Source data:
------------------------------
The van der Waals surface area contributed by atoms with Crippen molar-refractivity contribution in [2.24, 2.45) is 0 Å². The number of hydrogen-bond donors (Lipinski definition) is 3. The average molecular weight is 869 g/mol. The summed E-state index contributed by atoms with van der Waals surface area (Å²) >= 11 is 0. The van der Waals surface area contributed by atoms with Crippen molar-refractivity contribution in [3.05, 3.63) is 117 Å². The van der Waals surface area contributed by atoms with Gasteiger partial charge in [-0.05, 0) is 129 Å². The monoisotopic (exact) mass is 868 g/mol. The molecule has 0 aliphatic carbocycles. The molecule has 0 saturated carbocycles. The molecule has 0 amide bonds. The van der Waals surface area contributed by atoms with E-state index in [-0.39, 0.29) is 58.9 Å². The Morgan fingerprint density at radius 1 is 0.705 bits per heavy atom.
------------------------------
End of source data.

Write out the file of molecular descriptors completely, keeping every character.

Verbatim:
The van der Waals surface area contributed by atoms with Crippen molar-refractivity contribution in [2.24, 2.45) is 0 Å². The number of hydrogen-bond donors (Lipinski definition) is 3. The average molecular weight is 869 g/mol. The summed E-state index contributed by atoms with van der Waals surface area (Å²) >= 11 is 0. The van der Waals surface area contributed by atoms with Crippen molar-refractivity contribution in [3.05, 3.63) is 117 Å². The van der Waals surface area contributed by atoms with Gasteiger partial charge in [-0.05, 0) is 129 Å². The monoisotopic (exact) mass is 868 g/mol. The molecule has 0 aliphatic carbocycles. The molecule has 0 saturated carbocycles. The molecule has 0 amide bonds. The van der Waals surface area contributed by atoms with E-state index in [-0.39, 0.29) is 58.9 Å². The Morgan fingerprint density at radius 1 is 0.705 bits per heavy atom.